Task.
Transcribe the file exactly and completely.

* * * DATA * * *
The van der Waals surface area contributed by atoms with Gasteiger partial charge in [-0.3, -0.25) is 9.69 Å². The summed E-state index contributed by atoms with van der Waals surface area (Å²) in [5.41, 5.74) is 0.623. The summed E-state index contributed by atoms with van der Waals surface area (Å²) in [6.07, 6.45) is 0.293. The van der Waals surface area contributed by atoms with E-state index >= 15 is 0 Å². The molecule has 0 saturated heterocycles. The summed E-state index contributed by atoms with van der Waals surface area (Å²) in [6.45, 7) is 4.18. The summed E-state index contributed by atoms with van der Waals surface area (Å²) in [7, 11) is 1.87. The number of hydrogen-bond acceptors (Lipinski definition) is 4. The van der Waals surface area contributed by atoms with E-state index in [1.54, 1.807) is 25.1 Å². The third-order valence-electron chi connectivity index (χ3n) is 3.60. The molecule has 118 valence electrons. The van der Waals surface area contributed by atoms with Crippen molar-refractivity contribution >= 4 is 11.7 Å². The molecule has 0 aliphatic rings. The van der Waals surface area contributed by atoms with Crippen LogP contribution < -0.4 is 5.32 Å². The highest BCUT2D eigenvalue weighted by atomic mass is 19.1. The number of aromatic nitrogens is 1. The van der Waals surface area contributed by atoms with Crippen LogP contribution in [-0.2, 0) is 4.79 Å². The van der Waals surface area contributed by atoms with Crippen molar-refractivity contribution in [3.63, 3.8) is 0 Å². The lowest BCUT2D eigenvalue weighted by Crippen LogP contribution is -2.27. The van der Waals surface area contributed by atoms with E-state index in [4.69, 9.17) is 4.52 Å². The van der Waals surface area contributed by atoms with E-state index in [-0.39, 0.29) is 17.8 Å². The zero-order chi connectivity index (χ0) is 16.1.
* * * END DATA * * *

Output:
The van der Waals surface area contributed by atoms with Gasteiger partial charge in [-0.3, -0.25) is 9.69 Å². The summed E-state index contributed by atoms with van der Waals surface area (Å²) in [5.41, 5.74) is 0.623. The summed E-state index contributed by atoms with van der Waals surface area (Å²) in [6.07, 6.45) is 0.293. The van der Waals surface area contributed by atoms with E-state index >= 15 is 0 Å². The molecule has 0 saturated heterocycles. The summed E-state index contributed by atoms with van der Waals surface area (Å²) in [6.45, 7) is 4.18. The summed E-state index contributed by atoms with van der Waals surface area (Å²) in [7, 11) is 1.87. The number of hydrogen-bond acceptors (Lipinski definition) is 4. The van der Waals surface area contributed by atoms with E-state index in [1.54, 1.807) is 25.1 Å². The third-order valence-electron chi connectivity index (χ3n) is 3.60. The molecule has 118 valence electrons. The van der Waals surface area contributed by atoms with Crippen molar-refractivity contribution >= 4 is 11.7 Å². The molecule has 0 aliphatic rings. The van der Waals surface area contributed by atoms with Crippen LogP contribution < -0.4 is 5.32 Å². The highest BCUT2D eigenvalue weighted by atomic mass is 19.1. The number of aromatic nitrogens is 1. The van der Waals surface area contributed by atoms with Crippen LogP contribution in [-0.2, 0) is 4.79 Å². The van der Waals surface area contributed by atoms with Crippen molar-refractivity contribution in [3.63, 3.8) is 0 Å². The lowest BCUT2D eigenvalue weighted by Crippen LogP contribution is -2.27. The van der Waals surface area contributed by atoms with E-state index in [4.69, 9.17) is 4.52 Å². The van der Waals surface area contributed by atoms with E-state index in [-0.39, 0.29) is 17.8 Å². The zero-order chi connectivity index (χ0) is 16.1.